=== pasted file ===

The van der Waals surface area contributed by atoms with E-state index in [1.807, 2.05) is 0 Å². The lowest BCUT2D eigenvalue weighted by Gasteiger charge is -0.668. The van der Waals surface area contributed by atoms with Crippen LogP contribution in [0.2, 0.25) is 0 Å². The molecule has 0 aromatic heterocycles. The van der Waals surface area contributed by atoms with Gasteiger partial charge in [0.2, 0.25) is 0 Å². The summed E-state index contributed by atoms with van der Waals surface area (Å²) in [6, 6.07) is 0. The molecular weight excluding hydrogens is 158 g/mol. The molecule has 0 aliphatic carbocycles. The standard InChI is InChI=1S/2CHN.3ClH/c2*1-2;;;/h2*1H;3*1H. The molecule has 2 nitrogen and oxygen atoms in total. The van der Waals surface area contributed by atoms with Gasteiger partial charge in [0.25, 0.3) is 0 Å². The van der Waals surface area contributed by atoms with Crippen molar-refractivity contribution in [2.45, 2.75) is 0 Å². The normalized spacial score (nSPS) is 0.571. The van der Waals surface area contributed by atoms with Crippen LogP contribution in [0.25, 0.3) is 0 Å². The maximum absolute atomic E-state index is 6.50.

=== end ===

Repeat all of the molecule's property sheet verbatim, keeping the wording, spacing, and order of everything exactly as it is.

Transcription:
The van der Waals surface area contributed by atoms with E-state index in [1.807, 2.05) is 0 Å². The lowest BCUT2D eigenvalue weighted by Gasteiger charge is -0.668. The van der Waals surface area contributed by atoms with Crippen LogP contribution in [0.2, 0.25) is 0 Å². The molecule has 0 aromatic heterocycles. The van der Waals surface area contributed by atoms with Gasteiger partial charge in [0.2, 0.25) is 0 Å². The summed E-state index contributed by atoms with van der Waals surface area (Å²) in [6, 6.07) is 0. The molecular weight excluding hydrogens is 158 g/mol. The molecule has 0 aliphatic carbocycles. The standard InChI is InChI=1S/2CHN.3ClH/c2*1-2;;;/h2*1H;3*1H. The molecule has 2 nitrogen and oxygen atoms in total. The van der Waals surface area contributed by atoms with Gasteiger partial charge in [0.25, 0.3) is 0 Å². The van der Waals surface area contributed by atoms with Crippen molar-refractivity contribution in [2.45, 2.75) is 0 Å². The normalized spacial score (nSPS) is 0.571. The van der Waals surface area contributed by atoms with Crippen LogP contribution in [0.25, 0.3) is 0 Å². The maximum absolute atomic E-state index is 6.50.